Copies of Bligh’s declaration began to appear on Sydney streets, many found their way to farming settlements on the Hawkesbury, Nepean and Parramata River systems where Bligh had many supporters.

A furious Major Foveaux who, in July 1808 stole the colony’s administration from Major George Johnston the initial usurper,  reckoned himself the legitimate Lieutenant-Governor of Australia and rounded up Bligh’s supporters.

Some were hauled into court and sentenced to years of imprisonment at Coal River (Newcastle) a brutal penal settlement of secondary punishment.

John Macarthur an erratic sociopath, ex-officer of the New South Wales ‘Rum’ Corps whose personal ambition drove the rebellion, ranted and raved threatening to serve defamation orders on anyone who challenged or offended him. See: Machiavellian Macarthur

1809 – March 1809: February morphed into March, the brig Admiral Gambier was now ready to sail for England with Major George Johnston and John Macarthur his co-conspirator. Both were required to return to London and answer for their rebellious actions in deposing Governor Bligh.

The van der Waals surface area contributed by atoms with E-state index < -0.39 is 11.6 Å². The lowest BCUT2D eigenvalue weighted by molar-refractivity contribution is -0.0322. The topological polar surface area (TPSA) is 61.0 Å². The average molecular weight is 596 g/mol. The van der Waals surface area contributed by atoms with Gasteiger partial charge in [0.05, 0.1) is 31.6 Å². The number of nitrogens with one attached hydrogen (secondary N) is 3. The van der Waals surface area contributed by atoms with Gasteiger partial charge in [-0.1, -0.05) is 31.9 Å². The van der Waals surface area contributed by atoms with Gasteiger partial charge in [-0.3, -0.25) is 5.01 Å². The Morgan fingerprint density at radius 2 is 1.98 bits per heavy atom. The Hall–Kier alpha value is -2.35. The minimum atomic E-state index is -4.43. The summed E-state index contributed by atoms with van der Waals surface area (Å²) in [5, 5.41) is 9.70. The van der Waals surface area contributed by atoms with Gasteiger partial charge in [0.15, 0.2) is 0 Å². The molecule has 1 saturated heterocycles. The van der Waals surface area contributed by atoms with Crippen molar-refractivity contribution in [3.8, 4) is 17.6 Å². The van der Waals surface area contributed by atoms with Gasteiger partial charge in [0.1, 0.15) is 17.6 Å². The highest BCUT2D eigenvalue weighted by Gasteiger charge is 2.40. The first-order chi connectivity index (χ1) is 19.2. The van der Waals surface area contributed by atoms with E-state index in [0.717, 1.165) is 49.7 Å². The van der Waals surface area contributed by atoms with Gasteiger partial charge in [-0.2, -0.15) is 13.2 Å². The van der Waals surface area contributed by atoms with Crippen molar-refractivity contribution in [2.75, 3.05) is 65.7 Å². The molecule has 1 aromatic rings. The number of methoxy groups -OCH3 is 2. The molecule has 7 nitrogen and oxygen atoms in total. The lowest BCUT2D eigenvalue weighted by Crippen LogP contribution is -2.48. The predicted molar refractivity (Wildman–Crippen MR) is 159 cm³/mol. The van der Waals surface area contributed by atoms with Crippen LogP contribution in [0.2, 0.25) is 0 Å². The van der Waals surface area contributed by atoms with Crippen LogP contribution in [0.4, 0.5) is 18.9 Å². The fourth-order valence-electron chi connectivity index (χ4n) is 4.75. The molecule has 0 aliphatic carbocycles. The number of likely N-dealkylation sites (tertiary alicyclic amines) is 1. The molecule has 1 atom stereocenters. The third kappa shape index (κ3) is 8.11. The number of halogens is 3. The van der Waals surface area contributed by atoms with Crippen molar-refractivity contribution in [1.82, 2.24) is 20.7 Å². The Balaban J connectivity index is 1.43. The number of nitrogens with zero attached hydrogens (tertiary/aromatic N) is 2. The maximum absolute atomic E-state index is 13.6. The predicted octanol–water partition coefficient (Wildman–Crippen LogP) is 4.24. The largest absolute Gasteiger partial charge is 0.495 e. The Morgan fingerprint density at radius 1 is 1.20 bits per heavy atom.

Captain Harrison her master, fearing Porpoise would fire on the Admiral Gambier, delayed departure.

1809 – 17 March: HMS Porpoise upped anchor on the 17th of March put on more sail and disappeared from view.

1809 – 19 March: Two (2) days later Porpoise reappeared at the harbour’s entrance but this time fear gripped the town. She was dressed for action with gun-ports open, her crew at battle-stations. Bligh appeared on the point of victory when he backed-off.

Why? The rebels had turned on each other as Bligh knew they would. Perhaps he felt he had made his point or, perhaps even ‘Bounty’ Bligh baulked at opening fire on Sydney Town. See: Pandora’s Box

Whatever the reason, later that same day, 19th March 1809, a fully-rigged HMS Porpoise sailed away. Bligh still had a trick or two up his sleeve, he set course not for England as promised, but sailed south to Hobart Town – Van Diemens Land – now Tasmania.

1809 – 30 March: HMS Porpoise anchored in Sullivans Cove on the Derwent River at the end of March 1809. Colonel David Collins, Lieutenant-Governor of southern Tasmania, boarded Porpoise and welcomed Governor Bligh. Twenty-one (21) years earlier, 26 January 1788, Marine Captain David Collins, had landed in Sydney Cove from the ‘First Fleet’.